Her hunger cues are counter-intuitive. She craves sugary and starchy foods, but they trigger ‘dumping syndrome’, in which foods rush through the digestive system too quickly causing vomiting, cramping and diarrhoea.

“I found it really difficult because I would feel really hungry but I had no signals to tell me when I was full until it was too late.

“I would have reflux and burning and vomiting almost immediately, so going out at all was a no-no over the Christmas and new year’s season … the timing wasn’t the best,” she said.

Her system seems to be tolerating her lean, high-protein diet of quinoa, eggs, avocado and chicken. She also follows a strict supplements regimen.

Exercise was a fundamental part of Ms Caprioli’s life. Getting outside and being active was a powerful motivator for her recovery.

It took her seven weeks to return to swimming laps at her local Queenscliff pool. She could swim for 10 minutes at a time before waves nausea washed over her.

She now swims for 20 minutes, three times a week. She has started running again and recently went back to work at a marketing firm in North Sydney.

Jemma Caprioli has been slowly building up her fitness since gastrectomy surgery in November. Photo: Daniel Munoz

She has been sharing emails with other HDGC patients, including a young endurance athlete in New Zealand.

“He gave me a lot of motivation,” she said, and forwarded the athlete’s story to her brother Jason, an ironman competitor who also has the CHD1 mutation but decided not to have a gastrectomy.

“I think it’s probably still too early for him to change his mind ??? maybe in a year when he has seen me and my recovery we can have a serious conversation about it,” she said. The other cancer risk

Women with the mutation are also at significantly increased risk of lobular breast cancer, a carcinoma in the milk-producing glands.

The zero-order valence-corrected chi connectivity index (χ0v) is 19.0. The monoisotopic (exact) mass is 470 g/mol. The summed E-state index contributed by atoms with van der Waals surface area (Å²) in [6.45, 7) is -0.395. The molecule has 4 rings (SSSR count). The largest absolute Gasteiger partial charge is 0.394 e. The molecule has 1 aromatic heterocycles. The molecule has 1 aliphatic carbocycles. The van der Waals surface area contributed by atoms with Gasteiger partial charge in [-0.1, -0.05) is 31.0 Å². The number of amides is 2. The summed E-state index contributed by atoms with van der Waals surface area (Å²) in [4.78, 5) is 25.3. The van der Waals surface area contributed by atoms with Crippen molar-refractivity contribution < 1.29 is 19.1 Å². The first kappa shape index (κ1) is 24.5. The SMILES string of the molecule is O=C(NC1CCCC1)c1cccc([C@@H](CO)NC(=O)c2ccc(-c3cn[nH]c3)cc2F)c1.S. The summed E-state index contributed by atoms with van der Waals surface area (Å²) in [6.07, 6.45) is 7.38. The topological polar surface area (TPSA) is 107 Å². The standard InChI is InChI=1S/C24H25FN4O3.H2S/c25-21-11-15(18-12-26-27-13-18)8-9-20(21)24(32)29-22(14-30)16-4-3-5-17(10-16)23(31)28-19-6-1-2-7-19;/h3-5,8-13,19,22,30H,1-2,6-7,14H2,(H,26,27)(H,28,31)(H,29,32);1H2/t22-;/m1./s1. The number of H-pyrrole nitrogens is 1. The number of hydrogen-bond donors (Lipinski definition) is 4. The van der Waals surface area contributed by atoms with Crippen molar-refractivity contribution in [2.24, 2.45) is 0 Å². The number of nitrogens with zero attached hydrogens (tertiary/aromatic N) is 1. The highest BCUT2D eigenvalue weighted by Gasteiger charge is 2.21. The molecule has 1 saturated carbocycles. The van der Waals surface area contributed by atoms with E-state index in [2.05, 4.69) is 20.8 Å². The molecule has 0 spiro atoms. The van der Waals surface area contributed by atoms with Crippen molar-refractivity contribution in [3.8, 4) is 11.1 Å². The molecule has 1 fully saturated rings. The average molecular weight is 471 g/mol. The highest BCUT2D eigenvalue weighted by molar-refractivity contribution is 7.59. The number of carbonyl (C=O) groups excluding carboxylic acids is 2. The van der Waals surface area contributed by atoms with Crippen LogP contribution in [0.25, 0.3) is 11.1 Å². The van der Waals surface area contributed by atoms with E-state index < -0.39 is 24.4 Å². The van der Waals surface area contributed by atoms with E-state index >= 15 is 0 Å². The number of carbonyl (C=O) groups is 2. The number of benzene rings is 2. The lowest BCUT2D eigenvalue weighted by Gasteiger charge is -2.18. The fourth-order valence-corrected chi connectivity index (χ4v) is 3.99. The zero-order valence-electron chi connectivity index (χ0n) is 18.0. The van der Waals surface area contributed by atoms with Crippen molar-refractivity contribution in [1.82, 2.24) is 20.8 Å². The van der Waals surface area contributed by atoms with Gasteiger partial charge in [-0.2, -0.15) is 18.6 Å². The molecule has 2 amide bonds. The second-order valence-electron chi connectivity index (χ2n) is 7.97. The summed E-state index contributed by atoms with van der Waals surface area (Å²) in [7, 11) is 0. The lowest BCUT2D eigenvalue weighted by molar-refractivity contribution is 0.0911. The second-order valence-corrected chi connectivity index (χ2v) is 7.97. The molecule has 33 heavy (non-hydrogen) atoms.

The chances of a woman with CDH1 mutation developing the breast cancer by the age of 80 is 42 per cent.

Like HDGC, lobular breast cancer is difficult to detect and Ms Caprioli will need to have regular MRI scans to monitor her glands and breast tissue.

RCA co-founder Kate Vines said Ms Caprioli’s decision to remove her stomach was “beyond comprehension” and ultimately saved her life.

“How tough is it that rare cancer patients would need to go through something like this,” Mrs Vines said.

“We see a lot of patients who have had their legs amputated, large portions of their bowels removed of bladders removed and rely on colostomy bags. Having such major interventions can have a huge impact on quality of life.”

It’s often the very fact that the cancers are rare that leave patients with few treatment options, Mrs Vines said.

Ms Caprioli is determined to complete the Mount Kosciuszko Challenge, a 21-kilometre trek to the summit – 2228 metres above sea level – in March to raise awareness and fund for Rare Cancers (RCA).

More than 52,000 people are diagnosed with rare or less common (RLC) cancers every year in , defined as cancers with fewer than six cases, and six to 12 cases per year per 100,000 population respectively.

An estimated 25,000 people die from the conditions annually.

Roughly 400 people will join the challenge this year, Mrs Vines said.

Ms Caprioli hopes the event will motivate her physical and mental recovery.

“I also want to do anything I can to raise awareness about HDGC and other rare cancers. Sharing knowledge is going to make a huge difference for people dealing with these [diagnoses],” she said.